To take on the problems not accept them

Executive pay: the high cost of market failure

When it comes to executive pay, the market is broken. The game, you might say, is rigged.

Chief executives and their assorted lobby groups are fond of saying “That’s the market” when it comes to defending the massive salaries. “Look at America,” they cry. “You have to pay top dollar to attract the best talent!”

Indeed, look at America. The Wall Street protests are now in their fourth week. And even though the protesters have struggled to identify, let alone voice a clear message, they know something is awry.

Workers have taken over plant: Maruti

NEW DELHI: The ongoing strike at Maruti Suzuki's plant in Manesar took a new turn on Monday with the company stating that workers have seized control of the factory . It said that workers attacked managers and supervisors and damaged equipment at the Manesar plant, shutting down production for a third consecutive day.

New Zealand: Vineyard Workers Go Wildcat

On Friday 22 July some forty contracted pruners and wrappers went on strike against our contractor, Kiwi Bunkhouse, Ltd.

Our demands were an increase in our per-plant rate, guaranteed minimum wage for workers who didn’t reach the threshold on their own, and to be treated with respect by our employer. This action was prompted by our contractor refusing to pay many workers the minimum wage. Trying to justify their actions, KBH accused “lazy people” of costing them money by intentionally not working hard.

Panic of the Plutocrats

It remains to be seen whether the Occupy Wall Street protests will change America’s direction. Yet the protests have already elicited a remarkably hysterical reaction from Wall Street, the super-rich in general, and politicians and pundits who reliably serve the interests of the wealthiest hundredth of a percent.

Occupy Wall Street ends capitalism's alibi

Occupy Wall Street has already weathered the usual early storms. The kept media ignored the protest, but that failed to end it. The partisans of inequality mocked it, but that failed to end it. The police servants of the status quo over-reacted and that failed to end it – indeed, it fueled the fire. And millions looking on said, "Wow!" And now, ever more people are organising local, parallel demonstrations – from Boston to San Francisco and many places between.

Occupy Wall Street: the direct action committee driving the protest's success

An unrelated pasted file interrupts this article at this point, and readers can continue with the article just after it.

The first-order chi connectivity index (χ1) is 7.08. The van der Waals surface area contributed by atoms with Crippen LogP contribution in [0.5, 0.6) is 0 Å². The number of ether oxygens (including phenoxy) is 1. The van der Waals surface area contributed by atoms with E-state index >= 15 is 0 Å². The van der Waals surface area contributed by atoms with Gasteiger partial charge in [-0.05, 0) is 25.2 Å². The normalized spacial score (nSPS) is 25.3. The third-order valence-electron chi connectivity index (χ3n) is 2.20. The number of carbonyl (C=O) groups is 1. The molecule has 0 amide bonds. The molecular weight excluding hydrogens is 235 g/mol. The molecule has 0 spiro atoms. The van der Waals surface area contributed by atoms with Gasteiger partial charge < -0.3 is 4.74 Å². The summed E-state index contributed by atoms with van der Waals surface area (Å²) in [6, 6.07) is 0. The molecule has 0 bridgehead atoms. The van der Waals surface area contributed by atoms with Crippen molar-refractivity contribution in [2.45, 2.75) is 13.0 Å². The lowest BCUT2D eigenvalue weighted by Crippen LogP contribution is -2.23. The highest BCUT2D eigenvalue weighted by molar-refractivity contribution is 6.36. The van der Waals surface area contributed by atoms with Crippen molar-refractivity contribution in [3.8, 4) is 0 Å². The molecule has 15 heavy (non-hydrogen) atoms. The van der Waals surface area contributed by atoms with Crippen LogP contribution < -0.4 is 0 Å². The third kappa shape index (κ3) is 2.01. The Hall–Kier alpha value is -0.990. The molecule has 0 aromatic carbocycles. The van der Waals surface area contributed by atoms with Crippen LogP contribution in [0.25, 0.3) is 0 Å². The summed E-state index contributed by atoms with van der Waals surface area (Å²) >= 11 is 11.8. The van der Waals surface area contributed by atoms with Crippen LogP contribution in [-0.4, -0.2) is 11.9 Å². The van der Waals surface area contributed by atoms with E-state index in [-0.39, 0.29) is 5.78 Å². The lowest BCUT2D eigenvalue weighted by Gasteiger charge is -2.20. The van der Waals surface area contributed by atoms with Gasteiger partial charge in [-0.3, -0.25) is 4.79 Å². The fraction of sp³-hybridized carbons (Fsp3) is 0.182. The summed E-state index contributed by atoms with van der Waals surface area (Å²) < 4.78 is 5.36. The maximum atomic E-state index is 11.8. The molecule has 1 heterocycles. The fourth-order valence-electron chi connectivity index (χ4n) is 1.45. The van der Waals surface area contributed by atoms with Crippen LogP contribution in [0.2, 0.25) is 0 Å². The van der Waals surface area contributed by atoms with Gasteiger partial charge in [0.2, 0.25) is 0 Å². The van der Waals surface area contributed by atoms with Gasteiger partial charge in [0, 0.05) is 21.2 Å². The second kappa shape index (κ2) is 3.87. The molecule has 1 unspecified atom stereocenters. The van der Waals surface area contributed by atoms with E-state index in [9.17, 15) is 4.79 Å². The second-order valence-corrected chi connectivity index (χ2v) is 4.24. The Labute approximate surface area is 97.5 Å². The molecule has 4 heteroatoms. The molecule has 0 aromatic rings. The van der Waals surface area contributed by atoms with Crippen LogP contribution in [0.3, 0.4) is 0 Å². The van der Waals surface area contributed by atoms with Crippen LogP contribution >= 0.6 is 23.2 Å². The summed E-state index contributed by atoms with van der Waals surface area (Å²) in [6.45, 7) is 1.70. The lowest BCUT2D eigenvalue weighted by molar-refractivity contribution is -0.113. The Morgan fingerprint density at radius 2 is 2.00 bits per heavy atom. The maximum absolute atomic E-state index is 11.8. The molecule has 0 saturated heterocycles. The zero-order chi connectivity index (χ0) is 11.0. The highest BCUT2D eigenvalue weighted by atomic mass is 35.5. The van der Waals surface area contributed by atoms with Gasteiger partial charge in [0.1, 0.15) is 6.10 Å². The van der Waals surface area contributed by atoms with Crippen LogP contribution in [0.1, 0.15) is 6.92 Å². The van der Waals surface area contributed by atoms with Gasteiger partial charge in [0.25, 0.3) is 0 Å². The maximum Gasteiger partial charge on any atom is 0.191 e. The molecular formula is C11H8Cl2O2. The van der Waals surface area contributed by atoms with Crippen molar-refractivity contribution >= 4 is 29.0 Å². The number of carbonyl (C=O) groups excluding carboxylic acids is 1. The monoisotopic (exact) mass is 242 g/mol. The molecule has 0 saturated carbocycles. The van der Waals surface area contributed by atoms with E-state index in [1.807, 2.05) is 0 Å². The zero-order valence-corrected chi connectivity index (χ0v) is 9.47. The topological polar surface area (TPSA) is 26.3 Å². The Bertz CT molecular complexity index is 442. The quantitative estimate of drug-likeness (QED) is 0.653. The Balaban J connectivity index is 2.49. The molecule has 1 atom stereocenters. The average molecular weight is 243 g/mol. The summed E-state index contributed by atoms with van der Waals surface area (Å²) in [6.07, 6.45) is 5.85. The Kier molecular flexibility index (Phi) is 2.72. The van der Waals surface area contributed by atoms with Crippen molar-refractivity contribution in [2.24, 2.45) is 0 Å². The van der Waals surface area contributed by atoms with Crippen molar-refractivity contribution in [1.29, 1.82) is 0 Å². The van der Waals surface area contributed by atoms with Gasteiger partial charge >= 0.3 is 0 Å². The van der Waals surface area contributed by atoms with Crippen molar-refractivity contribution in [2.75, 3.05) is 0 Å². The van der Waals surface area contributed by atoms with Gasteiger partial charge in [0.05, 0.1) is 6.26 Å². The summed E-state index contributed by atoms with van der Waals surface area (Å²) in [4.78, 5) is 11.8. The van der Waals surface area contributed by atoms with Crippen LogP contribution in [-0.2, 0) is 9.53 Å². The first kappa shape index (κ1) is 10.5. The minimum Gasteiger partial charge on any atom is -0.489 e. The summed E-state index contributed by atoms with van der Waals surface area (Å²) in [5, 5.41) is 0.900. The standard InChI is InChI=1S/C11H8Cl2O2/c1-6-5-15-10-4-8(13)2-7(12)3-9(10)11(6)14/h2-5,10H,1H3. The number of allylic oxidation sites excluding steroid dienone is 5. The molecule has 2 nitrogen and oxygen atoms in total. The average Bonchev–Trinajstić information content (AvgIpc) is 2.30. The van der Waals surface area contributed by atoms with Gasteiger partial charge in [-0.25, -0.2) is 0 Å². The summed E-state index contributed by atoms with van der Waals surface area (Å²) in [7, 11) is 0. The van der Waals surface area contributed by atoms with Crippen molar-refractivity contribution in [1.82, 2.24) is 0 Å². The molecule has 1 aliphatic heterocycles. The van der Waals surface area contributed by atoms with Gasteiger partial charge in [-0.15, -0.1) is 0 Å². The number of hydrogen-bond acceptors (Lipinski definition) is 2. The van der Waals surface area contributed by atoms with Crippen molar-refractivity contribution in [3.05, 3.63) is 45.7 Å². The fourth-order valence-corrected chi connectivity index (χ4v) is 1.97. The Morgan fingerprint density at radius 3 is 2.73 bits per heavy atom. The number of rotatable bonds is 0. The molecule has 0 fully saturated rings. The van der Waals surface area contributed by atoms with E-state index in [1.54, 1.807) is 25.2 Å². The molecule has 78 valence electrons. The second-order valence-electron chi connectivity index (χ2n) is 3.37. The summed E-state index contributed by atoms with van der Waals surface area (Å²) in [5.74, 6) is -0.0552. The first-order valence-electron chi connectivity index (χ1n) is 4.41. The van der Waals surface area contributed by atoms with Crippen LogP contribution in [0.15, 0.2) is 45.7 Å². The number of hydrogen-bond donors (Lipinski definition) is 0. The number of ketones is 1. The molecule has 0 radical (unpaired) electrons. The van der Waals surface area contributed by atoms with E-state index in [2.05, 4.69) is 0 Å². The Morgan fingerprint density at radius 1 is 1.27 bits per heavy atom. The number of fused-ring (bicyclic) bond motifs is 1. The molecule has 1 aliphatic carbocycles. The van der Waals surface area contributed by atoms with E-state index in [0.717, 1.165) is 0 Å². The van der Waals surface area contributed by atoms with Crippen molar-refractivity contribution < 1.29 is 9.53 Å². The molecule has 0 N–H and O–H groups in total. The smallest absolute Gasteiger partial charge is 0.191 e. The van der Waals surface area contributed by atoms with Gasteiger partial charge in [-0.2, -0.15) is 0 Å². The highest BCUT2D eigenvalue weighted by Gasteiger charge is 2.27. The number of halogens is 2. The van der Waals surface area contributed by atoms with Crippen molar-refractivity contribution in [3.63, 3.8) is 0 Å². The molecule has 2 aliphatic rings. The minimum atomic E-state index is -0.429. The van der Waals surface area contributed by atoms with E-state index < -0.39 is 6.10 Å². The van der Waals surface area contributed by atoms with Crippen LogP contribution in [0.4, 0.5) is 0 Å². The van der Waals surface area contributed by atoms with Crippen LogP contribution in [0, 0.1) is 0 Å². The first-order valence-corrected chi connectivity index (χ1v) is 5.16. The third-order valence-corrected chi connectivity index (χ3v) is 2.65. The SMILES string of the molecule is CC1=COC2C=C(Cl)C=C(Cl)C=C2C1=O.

In a quiet park a short walk from the noise and bustle of the Occupy Wall Street protest in lower Manhattan, a handful of activists sit on the ground and talk tactics. They are members of the direct action committee, one of several "horizontal" working groups that have sprung up to ensure the protest is kept in the public eye.

So Real it Hurts - Notes on Occupy Wall Street

I first went down to Occupy Wall Street last Sunday, almost a week after it had started. I didn't go down before because I, like many of my other brown friends, was wary of what we had heard or just intuited that it was mostly a young, white male scene. When I asked friends about it they said different things: that it was really white; that it was all people they didn't know; and that they weren't sure what was going on. But after hearing about the arrests and police brutality on Saturday, September 24th and after hearing that thousands of people had turned up for their march I decided I needed to see this thing for myself.

Mining boom boosts Australia’s ultra-wealthy

In the past year, Australia’s richest 200 individuals have increased their collective wealth by 23 percent, or $33.1 billion, to a staggering $167.3 billion. The recently released Business Review Weekly (BRW) “Rich 200” points to escalating social inequality. Under conditions where working people are confronting worsening economic hardship, unprecedented levels of wealth are being concentrated in the hands of a tiny elite.

Noam Chomsky on the Occupy Wall Street protests

Noam Chomsky being interviewed by RT's Marina Portnaya about Occupy Wall Street.

IMF adviser: The global economy could collapse ‘in two to three weeks’

In an interview on BBC yesterday, International Monetary Fund (IMF) adviser Robert Shapiro said something quite alarming: without a plan to save the Euro, the global economy will collapse “in two to three weeks.”

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